The 120v system is powered via a shore cable attached to a utility or generator. Models with internal generators are engineered for easier start-up, noise reduction and fuel storage. 120v is used for the:
- TV, DVD player, etc.
- power outlets
- recharge circuit for the 12v system
A 4Kw generator (4 Kilowatts, or 4000 watts) can supply about 30 amps. Most travel trailers have a 30 amp system and hook up. These make for a good match. Larger trailers will have 50 amp systems. They would a require 6.5Kw generator to power everything with enough cushion for surges. When sizing generators, it is a good idea to go larger, by about 20% if you can. Much larger than this and you’ll waste fuel. Below this and you risk overworking it, or stall surging. A good practice is to not pull the max load on a generator if you can avoid it, and keep the extra capability in reserve. Motor coaches almost always have an on-board generator unless they are very old. If you are purchasing a used RV, along with everything else, test the generator, under full load for at least 10 minutes.
To calculate needed capacity, multiply amps by volts, and add 20%.
30A * 120v = 3600 watts. 3600*1.2 = 4320 watts. 3.6Kw is the maximum run load demanded by the RV. 4.3Kw is the surge load expected. A 4Kw genset is usually rated for a surge level of 4.5Kw (4500 watts).
Remember that almost all of these are gasoline powered. Diesel gensets are found on diesel motor coaches only. Store your fuel wisely. I recommend steel cans, mounted externally to your rig.
Preppers might balk at the thought of providing for creature comforts, but I assure you, if the stinky smacks the blades, you’ll be stressed enough without having to worry about getting in people’s faces. If you can go big, do it. Living space is what allows for eating, sleeping, privacy at certain times, cooking, cleaning, organizing, planning, doctoring, praying, etc….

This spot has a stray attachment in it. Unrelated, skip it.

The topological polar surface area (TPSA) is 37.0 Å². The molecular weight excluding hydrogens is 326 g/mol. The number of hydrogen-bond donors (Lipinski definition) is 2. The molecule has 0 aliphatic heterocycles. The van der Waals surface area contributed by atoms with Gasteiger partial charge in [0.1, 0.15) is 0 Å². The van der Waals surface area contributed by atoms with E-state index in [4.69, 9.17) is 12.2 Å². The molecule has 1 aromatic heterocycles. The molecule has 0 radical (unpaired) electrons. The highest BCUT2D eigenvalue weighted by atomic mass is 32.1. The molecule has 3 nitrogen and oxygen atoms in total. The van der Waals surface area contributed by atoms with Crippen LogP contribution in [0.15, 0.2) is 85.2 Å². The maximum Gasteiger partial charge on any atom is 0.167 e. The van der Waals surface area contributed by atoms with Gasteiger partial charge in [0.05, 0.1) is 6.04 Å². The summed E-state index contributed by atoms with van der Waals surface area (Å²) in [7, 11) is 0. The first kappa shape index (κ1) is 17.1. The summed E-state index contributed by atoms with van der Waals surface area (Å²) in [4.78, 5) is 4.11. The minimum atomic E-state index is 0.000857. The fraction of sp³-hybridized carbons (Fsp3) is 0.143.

Of major importance when under stress is the ability to bed down and sleep. RVs are designed to house a certain number of people, and this is determined by the sleeping spaces. A queen bed is most common, and is built for two. Dinettes and jack-knife couches are each built for one, though two very small children can arguably be stuffed into each. Convertible couches fold out into queens, and sleep two. Most bunkhouse models will sleep one to a bunk, with some occasionally handling two. If necessary, a few more can find room on the floor of larger units, those above 25′ in length. Take the time to study the layout of a unit, motor coach or trailer, before purchasing. Understand that what might appeal to the eye is not necessarily the best option. Consider living space, and the ease or difficulty of doing daily tasks from making up the bed to setting places for dinner.